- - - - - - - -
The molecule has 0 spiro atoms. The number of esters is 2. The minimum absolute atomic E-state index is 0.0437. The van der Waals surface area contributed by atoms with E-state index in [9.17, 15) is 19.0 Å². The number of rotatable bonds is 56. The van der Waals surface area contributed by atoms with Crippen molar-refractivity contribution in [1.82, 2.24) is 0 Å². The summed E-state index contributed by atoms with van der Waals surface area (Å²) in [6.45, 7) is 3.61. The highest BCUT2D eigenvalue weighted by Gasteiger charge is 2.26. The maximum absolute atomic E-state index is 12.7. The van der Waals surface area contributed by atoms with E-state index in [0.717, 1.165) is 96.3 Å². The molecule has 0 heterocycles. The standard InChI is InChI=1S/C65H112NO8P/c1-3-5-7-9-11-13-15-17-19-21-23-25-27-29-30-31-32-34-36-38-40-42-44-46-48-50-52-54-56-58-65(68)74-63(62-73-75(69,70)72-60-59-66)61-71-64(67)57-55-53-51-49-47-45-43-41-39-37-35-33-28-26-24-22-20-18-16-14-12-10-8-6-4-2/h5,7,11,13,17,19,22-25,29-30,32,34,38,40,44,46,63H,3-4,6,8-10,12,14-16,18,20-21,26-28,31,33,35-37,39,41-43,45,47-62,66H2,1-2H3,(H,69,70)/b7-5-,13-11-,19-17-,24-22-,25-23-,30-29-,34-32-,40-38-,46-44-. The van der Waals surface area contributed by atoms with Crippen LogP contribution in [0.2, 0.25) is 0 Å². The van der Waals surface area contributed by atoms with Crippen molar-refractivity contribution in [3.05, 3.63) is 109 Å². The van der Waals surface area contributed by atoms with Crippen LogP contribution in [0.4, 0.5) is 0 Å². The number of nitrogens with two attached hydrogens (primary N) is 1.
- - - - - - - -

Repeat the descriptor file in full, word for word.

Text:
The molecule has 0 spiro atoms. The number of esters is 2. The minimum absolute atomic E-state index is 0.0437. The van der Waals surface area contributed by atoms with E-state index in [9.17, 15) is 19.0 Å². The number of rotatable bonds is 56. The van der Waals surface area contributed by atoms with Crippen molar-refractivity contribution in [1.82, 2.24) is 0 Å². The summed E-state index contributed by atoms with van der Waals surface area (Å²) in [6.45, 7) is 3.61. The highest BCUT2D eigenvalue weighted by Gasteiger charge is 2.26. The maximum absolute atomic E-state index is 12.7. The van der Waals surface area contributed by atoms with E-state index in [0.717, 1.165) is 96.3 Å². The molecule has 0 heterocycles. The standard InChI is InChI=1S/C65H112NO8P/c1-3-5-7-9-11-13-15-17-19-21-23-25-27-29-30-31-32-34-36-38-40-42-44-46-48-50-52-54-56-58-65(68)74-63(62-73-75(69,70)72-60-59-66)61-71-64(67)57-55-53-51-49-47-45-43-41-39-37-35-33-28-26-24-22-20-18-16-14-12-10-8-6-4-2/h5,7,11,13,17,19,22-25,29-30,32,34,38,40,44,46,63H,3-4,6,8-10,12,14-16,18,20-21,26-28,31,33,35-37,39,41-43,45,47-62,66H2,1-2H3,(H,69,70)/b7-5-,13-11-,19-17-,24-22-,25-23-,30-29-,34-32-,40-38-,46-44-. The van der Waals surface area contributed by atoms with Crippen LogP contribution in [0.2, 0.25) is 0 Å². The van der Waals surface area contributed by atoms with Crippen molar-refractivity contribution in [3.05, 3.63) is 109 Å². The van der Waals surface area contributed by atoms with Crippen LogP contribution in [0.4, 0.5) is 0 Å². The number of nitrogens with two attached hydrogens (primary N) is 1.